The pandemic has also played a critical role in this evolution, first boosting tech, real estate, and stock prices to historic highs — and then forcing interest rates to increase, as the pandemic eased and the cost of massive bailouts, supply chain issues and inflation became clear. Real estate prices, particularly in elite office districts, plummeted, while stocks lost their appeal. The market for digital products began to sag and, in the case of cryptocurrency, collapsed.
Crucially, inflation on food, energy and home prices hits traditional Democratic constituencies the hardest. It’s unsurprising that those most affected by shortages in the labour market are not graduates of Oberlin or other elite liberal colleges. Instead, the big demand, notes former California labour commissioner Michael Bernick, is for people who can drive a truck, construct a house, change beds, or perform nursing duties. Venture capitalist and AI entrepreneur Rony Abovitz suggests the future may be brighter for people who can install plumbing systems than those who perform tasks easily done by machine. “It’s the end of the white-collar knowledge work,” Abovitz told me. Instead, he predicts the coming years will be shaped more by the rise of the “sophisticated, technically capable blue-collar worker”.
A political programme that focused on increasing training in these fields might, therefore, seem reasonable. And yet today the usual progressive solution is to conjure solutions from above, such as rapid rises in minimum wages and extending welfare benefits, rent control and regulatory oversight of companies. All of which sounds nice on paper; the problem is that many blue states may soon no longer have the money to pay these freebies.
After all, it is not just blue-collar industries that are moving away from the bluest states. Over the past five years, finance, business services, business management and even tech companies are shifting from New York, LA, Chicago and San Francisco to places such Austin, Dallas, Salt Lake and Raleigh-Durham. Worse, many of these businesses are joining the general population and much of the middle class in ditching progressive states for more conservative places such as Texas, Tennessee and Florida, which offer better opportunities and lower housing costs.
Whether the Democrats can stem this exodus will be decided by who dominates the progressive world over the next year. The moderate Democrats, some assert, did well in the midterms and certainly represent a larger group than the progressives. But ultimately, the party’s heart belongs to the favourites of the Left — Bernie Sanders, Alexandria Ocasio Cortez, as well as beloved losers such Stacey Abrams and Beto O’Rourke.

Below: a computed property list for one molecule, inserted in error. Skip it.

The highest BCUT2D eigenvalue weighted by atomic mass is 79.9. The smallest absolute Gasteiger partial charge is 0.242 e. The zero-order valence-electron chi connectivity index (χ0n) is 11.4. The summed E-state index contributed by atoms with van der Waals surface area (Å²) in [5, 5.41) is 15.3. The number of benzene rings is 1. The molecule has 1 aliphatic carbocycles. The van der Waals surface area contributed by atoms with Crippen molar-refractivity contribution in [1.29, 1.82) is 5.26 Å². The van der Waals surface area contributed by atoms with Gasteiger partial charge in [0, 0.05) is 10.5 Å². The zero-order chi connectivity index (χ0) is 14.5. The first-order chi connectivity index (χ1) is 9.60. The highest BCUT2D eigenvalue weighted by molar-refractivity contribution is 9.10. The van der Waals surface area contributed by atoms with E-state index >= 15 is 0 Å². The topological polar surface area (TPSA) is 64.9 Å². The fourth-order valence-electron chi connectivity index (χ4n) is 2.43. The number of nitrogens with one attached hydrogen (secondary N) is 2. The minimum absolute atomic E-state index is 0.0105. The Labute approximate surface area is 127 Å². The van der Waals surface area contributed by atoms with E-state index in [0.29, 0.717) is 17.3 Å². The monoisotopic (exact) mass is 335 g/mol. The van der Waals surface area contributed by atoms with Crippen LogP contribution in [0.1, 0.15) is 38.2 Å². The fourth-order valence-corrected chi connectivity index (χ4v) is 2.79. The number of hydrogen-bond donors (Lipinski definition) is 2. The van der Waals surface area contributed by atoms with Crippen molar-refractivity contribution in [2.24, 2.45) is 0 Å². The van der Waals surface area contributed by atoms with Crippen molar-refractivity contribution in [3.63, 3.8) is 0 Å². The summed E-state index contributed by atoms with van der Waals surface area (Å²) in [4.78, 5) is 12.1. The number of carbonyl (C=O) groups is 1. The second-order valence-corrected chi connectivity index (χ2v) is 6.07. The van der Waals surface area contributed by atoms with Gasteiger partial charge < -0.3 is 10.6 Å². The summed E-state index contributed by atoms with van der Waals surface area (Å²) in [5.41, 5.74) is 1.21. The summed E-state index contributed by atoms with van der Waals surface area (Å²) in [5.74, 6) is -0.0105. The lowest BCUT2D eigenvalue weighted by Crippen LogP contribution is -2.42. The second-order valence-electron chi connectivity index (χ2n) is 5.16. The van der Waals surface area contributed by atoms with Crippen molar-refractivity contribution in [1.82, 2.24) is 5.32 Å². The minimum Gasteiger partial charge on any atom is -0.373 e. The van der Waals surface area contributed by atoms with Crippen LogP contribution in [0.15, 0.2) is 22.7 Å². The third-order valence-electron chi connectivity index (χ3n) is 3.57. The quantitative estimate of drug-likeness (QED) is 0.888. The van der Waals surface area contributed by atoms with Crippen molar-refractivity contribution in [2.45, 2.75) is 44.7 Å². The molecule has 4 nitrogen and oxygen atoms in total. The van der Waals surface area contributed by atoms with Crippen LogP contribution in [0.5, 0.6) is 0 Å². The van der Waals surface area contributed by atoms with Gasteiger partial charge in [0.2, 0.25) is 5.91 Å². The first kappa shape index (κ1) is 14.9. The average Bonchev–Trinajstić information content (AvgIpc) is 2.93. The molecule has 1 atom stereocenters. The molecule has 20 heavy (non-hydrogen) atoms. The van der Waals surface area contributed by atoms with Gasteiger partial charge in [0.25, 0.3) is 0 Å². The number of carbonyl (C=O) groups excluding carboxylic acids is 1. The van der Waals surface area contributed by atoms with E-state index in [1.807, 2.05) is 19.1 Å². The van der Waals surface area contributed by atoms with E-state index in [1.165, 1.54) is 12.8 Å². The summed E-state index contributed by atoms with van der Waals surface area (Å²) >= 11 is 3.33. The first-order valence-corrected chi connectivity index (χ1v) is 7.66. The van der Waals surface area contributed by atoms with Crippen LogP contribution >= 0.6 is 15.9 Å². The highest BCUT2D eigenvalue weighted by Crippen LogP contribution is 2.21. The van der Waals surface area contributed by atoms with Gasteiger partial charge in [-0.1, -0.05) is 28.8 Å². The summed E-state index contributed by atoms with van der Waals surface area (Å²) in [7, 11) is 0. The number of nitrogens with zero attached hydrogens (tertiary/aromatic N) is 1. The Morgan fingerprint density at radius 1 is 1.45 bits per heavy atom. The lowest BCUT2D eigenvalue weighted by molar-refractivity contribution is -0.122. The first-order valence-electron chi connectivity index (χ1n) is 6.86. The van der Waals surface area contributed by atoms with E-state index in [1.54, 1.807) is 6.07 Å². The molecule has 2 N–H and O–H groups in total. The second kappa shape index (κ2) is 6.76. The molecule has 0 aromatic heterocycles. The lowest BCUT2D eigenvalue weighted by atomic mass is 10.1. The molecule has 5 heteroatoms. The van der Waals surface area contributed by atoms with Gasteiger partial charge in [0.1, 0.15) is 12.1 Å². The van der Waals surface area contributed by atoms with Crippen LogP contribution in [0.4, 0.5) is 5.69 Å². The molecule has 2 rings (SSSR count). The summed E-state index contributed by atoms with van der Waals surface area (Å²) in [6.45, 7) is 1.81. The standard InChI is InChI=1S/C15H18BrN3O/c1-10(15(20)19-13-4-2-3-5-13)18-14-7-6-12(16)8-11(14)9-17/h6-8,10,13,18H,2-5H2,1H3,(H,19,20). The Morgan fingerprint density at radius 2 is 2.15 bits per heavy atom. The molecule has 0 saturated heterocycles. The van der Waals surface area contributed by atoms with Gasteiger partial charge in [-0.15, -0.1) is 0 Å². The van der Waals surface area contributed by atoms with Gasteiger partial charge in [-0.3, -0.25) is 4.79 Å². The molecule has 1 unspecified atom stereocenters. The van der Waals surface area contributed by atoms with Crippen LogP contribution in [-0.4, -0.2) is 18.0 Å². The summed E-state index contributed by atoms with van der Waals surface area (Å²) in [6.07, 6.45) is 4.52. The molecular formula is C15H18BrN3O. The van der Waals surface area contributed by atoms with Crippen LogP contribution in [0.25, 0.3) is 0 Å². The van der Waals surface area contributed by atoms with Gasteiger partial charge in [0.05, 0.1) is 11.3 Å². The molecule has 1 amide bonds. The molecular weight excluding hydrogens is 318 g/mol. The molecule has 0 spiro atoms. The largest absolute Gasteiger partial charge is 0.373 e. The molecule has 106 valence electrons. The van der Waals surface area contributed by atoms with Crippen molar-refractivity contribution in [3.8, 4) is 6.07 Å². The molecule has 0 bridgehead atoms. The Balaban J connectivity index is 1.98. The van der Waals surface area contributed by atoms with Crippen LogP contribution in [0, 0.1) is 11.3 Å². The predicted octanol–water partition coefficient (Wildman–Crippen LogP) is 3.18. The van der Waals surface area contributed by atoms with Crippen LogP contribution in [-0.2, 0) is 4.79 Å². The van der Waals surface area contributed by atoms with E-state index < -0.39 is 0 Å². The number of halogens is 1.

Yet perhaps the main problem the party faces is how to expand the welfare state without killing off its key sources of income. The prioritisation of progressive issues such as transgender bathrooms and reparations may swiftly seem outdated as the economy unravels, more people suffer, and widespread pessimism about the future grows. Elsewhere, too, other issues look set to further fracture this fragile progressive alliance — such as the relentless drive for an increasing number of draconian climate policies. Activists push for “climate justice” but are rightly discomforted by the reality that, for many of the ultra-wealthy, climate policies provide just another opportunity to enrich themselves by exploiting government subsidies for the “energy transition”. Meanwhile, working-class people, such as those in the automobile industry, face cuts in a China-dominated electric car industry, higher energy prices and the likely loss of jobs.
If this happens, it’s hard not to see how conflict won’t erupt. The long period of progressive success has relied on an alliance that is turning sour — and the upstairs/downstairs coalition, nurtured by Bill Clinton and Barack Obama, and amplified by a complacent media, now seems destined to endure an almost inevitable period of internecine conflict.
Joel Kotkin is the Presidential Fellow in Urban Futures at Chapman University and executive director of the Urban Reform Institute. His latest book, The Coming of Neo-Feudalism, was published last year by Encounter. Reprinted with kind permission of Unherd.com.